Email updates

Keep up to date with the latest news and content from BMC Cancer and BioMed Central.

Open Access Research article

Comparison of darbepoetin alfa dosed weekly (QW) vs. extended dosing schedule (EDS) in the treatment of anemia in patients receiving multicycle chemotherapy in a randomized, phase 2, open-label trial

Lee Schwartzberg1*, Ronald Burkes2, Barry Mirtsching3, Timothy Rearden4, Peter Silberstein5, Lorrin Yee6, Amy Inamoto7 and Tom Lillie7

Author Affiliations

1 West Clinic, Memphis, TN, USA

2 Mount Sinai Hospital, Toronto, Ontario, Canada

3 Center for Oncology Research and Treatment, Dallas, TX, USA

4 Hematology Oncology Consultants Inc, St Louis, MO, USA

5 Creighton University School of Medicine, Omaha, NE, USA

6 Northwest Medical Specialties, PLLC, Tacoma, WA, USA

7 Amgen Inc., Thousand Oaks, CA, USA

For all author emails, please log on.

BMC Cancer 2010, 10:581  doi:10.1186/1471-2407-10-581

Published: 25 October 2010

Abstract

Background

Chemotherapy-induced anemia (CIA) is responsive to treatment with erythropoiesis-stimulating agents (ESAs) such as darbepoetin alfa. Administration of ESAs on a synchronous schedule with chemotherapy administration could benefit patients by reducing clinic visits and potentially enhancing on-time chemotherapy delivery.

Methods

This phase 2, 25-week, open-label study evaluated the noninferiority of darbepoetin alfa administered weekly vs. as an extended dosing schedule (every 2 or 3 weeks) in patients with CIA. Patients were randomized 1:1 to an extended dosing schedule (EDS: darbepoetin alfa 300 μg Q2W if chemotherapy was QW, Q2W, or Q4W or darbepoetin alfa 500 μg Q3W if chemotherapy was Q3W) or weekly (150 μg QW regardless of chemotherapy schedule). Stratification factors included chemotherapy cycle length, screening hemoglobin (<10 g/dL vs. ≥10 g/dL), and tumor type (lung/gynecological vs. other nonmyeloid malignancies). The primary endpoint was change in hemoglobin from baseline to Week 13.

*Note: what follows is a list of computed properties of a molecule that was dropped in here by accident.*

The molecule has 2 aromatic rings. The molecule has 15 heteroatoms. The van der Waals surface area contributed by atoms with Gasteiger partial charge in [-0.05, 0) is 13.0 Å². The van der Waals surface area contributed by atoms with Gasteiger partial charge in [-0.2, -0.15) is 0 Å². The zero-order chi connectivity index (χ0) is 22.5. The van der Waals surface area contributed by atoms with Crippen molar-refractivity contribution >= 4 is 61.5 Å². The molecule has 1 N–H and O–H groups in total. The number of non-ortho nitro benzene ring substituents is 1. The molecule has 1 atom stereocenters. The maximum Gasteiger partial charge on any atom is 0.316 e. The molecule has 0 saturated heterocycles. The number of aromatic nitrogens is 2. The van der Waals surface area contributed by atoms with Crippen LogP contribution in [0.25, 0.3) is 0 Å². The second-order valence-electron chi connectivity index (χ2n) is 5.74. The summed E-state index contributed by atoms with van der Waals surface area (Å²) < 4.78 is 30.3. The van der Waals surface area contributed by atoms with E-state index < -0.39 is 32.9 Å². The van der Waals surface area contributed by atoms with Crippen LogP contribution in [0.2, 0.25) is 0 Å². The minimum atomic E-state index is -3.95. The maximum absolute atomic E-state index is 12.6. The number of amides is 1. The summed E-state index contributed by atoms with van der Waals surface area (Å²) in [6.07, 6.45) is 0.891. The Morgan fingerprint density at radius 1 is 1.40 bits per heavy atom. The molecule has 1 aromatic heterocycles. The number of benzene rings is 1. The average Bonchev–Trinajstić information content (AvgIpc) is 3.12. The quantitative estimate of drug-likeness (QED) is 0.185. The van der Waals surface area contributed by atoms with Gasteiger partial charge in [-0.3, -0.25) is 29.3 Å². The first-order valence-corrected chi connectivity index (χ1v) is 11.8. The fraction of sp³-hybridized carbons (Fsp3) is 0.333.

Results

Seven hundred fifty-two patients (374 QW patients; 378 EDS patients) received ≥1 dose of darbepoetin alfa and were included in the analysis. Demographics and disease state were similar between groups. Seventy-one percent of patients in the EDS group and 76% in the QW group achieved the target hemoglobin of ≥11.0 g/dL. There was a minimal difference in the primary endpoint of mean change in hemoglobin (baseline to Week 13) between the QW and the EDS groups (-0.04 g/dL; 95% confidence interval: -0.26, 0.17 g/dL). The upper limit of the 95% confidence interval was less than the prespecified limit of <0.75 g/dL, supporting noninferiority of the EDS dosing schedule. Reported adverse events were similar between groups. A slight increase in transfusions was reported in the QW group.

Conclusion

Darbepoetin alfa, when administered synchronously with chemotherapy, on an EDS appears to be similarly efficacious to darbepoetin alfa weekly dosing with no unexpected adverse events. This study provides prospective data on how multiple dosing regimens available with darbepoetin alfa can be synchronized with chemotherapy administered across a range of dosing schedules.

Trial registration

ClinicalTrials.gov Identifier NCT00144131.